throttle is closed. This reduces farting and backfiring as the
    motorbike slows down.

    #17 is the anti-tamper plug that conceals the idle mixture screw.

    Idle circuit cleanliness is absolutely essential with CV carbs.

    Engines equipped with CV carbs start hard and don't run worth a damn
    if the idle ports and passages are all plugged up.

    If you decide to remove the idle mixture screw for thorough cleaning
    of the idle mixture ports, turn the idle mixture screw all the way
    clockwise until it just seats.

    Count the number of full turns and fractions of turns before removing
    the screw, spring, tiny washer and tiny o-ring. Write the number of
    turns down and keep the two screws separate.

    Squirting aerosol carb cleaner (like Berryman B-12) through all the
    ports and passages will solve many problems with CV carbs.

    What you squirt through the idle jet must come out through the single
    idle mixture port that is controlled by the idle mixture screw, and it
    must come out the three acceleration transition ports that are
    controlled by the bottom edge of the throttle butterfly.

    The aerosol cleaner must also come out the pilot air jet in the
    carburetor mouth. In order to get a good flow of carb cleaner out of
    every port in the idle mixture circuit, I will cover two ports with my
    fingers, and squirt aerosol cleaner into one port until it flows
    easily out the remaining port.

    Then you can reinstall the idle mixture screw parts in the correct
    order and turn them all the way in, then back them out according to
    the numbers you wrote down and you should be back to the factory
    settings, unless some amateur mechanic has tweaked with the screws.

    Turning the idle mixture screw counterclockwise richens the idle
    mixture. Idle mixture is very important between fully closed and 1/8th
    throttle. That's when you get your all-important off idle

    Amateur tuners get into trouble by expecting the idle RPM to continue
    to increase as they turn the idle mixture screw counterclockwise. They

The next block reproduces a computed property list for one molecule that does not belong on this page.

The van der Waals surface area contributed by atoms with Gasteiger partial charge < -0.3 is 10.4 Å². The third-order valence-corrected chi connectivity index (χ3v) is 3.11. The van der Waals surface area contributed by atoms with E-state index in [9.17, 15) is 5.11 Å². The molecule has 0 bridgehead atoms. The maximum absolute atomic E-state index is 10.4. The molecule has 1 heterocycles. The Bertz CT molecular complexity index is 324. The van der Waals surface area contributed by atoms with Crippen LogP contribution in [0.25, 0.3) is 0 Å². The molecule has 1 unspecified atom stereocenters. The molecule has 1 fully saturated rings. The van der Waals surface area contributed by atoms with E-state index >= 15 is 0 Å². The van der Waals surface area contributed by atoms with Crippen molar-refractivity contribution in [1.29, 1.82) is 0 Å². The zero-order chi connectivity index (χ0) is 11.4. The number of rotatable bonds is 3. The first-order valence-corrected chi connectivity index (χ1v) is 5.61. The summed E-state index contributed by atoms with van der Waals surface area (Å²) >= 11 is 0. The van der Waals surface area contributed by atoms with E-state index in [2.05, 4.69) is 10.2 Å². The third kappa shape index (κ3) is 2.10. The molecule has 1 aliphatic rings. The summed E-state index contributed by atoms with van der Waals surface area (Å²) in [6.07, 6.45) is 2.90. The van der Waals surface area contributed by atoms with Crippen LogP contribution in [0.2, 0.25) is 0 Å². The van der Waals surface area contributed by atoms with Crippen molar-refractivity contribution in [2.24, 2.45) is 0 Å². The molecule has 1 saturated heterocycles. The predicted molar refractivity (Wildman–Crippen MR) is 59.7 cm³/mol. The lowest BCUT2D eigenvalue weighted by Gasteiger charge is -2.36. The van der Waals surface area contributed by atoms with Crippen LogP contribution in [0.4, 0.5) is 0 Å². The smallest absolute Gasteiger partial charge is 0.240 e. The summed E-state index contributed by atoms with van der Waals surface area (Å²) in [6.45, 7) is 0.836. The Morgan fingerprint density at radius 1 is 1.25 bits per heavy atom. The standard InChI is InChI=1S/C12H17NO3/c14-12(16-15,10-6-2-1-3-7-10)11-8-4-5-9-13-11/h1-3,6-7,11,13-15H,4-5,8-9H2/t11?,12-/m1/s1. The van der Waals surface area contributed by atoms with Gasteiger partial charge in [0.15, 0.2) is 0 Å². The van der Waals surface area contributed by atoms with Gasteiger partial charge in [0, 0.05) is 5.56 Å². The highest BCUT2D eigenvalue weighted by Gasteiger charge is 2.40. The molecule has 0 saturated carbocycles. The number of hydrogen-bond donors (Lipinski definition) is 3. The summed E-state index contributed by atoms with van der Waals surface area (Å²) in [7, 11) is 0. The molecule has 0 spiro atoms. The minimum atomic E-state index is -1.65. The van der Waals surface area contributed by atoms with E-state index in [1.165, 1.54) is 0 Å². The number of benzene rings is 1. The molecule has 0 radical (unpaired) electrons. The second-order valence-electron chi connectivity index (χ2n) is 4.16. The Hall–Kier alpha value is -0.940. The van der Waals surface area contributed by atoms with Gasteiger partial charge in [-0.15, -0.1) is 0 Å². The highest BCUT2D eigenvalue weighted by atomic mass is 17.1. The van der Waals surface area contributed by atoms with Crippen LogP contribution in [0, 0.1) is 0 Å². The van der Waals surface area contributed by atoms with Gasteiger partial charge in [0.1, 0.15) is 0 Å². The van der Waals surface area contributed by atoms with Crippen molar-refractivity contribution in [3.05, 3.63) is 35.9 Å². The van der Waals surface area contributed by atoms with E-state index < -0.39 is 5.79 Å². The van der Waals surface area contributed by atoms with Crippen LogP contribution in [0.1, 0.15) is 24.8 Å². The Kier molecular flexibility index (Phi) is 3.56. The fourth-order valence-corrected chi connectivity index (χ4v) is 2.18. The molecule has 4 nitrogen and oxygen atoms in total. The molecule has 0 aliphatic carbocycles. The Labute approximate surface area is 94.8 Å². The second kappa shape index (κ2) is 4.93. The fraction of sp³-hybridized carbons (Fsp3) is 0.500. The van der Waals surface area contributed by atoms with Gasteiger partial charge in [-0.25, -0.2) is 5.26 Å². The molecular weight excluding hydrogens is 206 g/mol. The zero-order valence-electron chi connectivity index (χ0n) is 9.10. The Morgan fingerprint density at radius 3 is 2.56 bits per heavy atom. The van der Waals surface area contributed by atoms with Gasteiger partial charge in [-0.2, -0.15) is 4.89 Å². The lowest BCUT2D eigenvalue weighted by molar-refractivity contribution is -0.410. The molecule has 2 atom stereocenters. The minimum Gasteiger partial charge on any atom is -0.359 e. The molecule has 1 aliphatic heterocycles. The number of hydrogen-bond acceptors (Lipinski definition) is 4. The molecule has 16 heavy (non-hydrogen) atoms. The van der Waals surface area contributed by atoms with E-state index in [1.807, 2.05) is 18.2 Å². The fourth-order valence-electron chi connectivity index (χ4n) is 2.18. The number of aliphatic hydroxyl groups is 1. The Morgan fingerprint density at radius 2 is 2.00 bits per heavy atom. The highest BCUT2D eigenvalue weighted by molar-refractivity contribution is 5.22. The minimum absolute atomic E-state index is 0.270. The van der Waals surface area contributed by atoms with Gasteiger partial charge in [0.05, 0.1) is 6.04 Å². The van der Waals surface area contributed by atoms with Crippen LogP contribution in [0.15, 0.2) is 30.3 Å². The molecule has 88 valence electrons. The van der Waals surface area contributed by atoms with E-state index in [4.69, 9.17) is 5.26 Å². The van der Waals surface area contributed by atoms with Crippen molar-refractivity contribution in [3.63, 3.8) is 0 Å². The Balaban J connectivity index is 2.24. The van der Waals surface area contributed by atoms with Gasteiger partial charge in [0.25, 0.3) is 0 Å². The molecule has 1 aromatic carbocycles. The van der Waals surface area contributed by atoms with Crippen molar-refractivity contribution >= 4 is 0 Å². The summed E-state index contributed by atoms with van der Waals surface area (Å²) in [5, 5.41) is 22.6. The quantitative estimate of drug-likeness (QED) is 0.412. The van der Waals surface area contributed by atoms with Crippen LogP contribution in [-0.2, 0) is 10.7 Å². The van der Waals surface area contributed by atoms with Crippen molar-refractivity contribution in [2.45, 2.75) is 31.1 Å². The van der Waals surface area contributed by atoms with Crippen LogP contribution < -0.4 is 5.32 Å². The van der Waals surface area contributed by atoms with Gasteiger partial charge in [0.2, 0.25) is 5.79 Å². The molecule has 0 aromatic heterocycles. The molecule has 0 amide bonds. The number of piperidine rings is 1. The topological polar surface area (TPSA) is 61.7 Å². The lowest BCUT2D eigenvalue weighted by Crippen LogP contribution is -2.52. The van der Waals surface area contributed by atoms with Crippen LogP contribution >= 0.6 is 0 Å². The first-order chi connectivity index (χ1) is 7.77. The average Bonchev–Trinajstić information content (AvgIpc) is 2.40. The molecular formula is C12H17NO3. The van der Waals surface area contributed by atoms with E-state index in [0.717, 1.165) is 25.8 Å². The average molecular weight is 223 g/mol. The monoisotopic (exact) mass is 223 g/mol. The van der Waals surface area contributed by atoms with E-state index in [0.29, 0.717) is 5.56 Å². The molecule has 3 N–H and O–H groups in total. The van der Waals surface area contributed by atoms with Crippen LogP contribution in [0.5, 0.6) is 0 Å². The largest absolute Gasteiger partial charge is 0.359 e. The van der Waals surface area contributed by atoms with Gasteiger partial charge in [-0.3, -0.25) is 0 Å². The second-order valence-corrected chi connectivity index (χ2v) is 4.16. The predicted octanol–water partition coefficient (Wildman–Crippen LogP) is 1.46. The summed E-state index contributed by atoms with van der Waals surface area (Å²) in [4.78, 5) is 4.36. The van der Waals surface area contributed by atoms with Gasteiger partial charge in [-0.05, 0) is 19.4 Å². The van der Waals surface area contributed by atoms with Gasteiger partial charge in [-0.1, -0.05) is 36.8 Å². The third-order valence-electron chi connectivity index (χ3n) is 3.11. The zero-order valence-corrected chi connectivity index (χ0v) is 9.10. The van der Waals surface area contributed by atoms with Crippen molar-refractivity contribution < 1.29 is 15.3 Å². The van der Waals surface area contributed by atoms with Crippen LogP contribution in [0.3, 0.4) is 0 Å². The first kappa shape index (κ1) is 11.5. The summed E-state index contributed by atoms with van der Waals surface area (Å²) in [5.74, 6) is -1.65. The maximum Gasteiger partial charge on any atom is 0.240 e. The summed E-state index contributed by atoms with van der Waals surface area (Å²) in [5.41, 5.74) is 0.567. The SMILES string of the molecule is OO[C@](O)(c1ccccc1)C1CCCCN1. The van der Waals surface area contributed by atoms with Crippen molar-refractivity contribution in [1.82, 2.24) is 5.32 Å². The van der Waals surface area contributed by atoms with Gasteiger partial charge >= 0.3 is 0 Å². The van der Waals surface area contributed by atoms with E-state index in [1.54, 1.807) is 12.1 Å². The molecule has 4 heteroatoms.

get to the point where the idle mixture is so rich the idle RPM
    actually slows down and they compensate by turning the master idle
    knob up.

    This uncovers the three transition ports under the throttle butterfly
    and the engine idle will hang up at high RPM when they blip the
    throttle. This effect is more pronounced on inline four cylinder
    engines and won't be as noticeable on a V-twin.

    However, too rich is still too rich. It wastes fuel and soots the
    spark plugs.

    These carbs are set up with really large jets. They must waste a lot
    of fuel keeping the engine cool.The main jets are huge, #140.

    With a huge idle jet (42,5) the idle mixture screw setting specified
    is 3 turns for the horizontal cylinder and 3-1/4th turn for the
    vertical cylinder. The needle clip is in the 4th slot.

    Be sure you have the spring seat and the two washers shown in the
    second drawing assembled in the correct order.

    Some amateur mechanics manage to get both washers on top on the needle
    clip and the needle sits so low the carburetor comes on the main jet
    very late.

    Also, hold the rubber diaphragm up to the light and look for tears and
    holes. The carburetor cannot come on the main jet if the diaphragm

    If you have a torn diaphragm, do not fear the greed of Bologna.

    There is a company in England that makes diaphragms a whole lot
    Two Wheels Good, Four Wheels Bad, Jul 14, 2007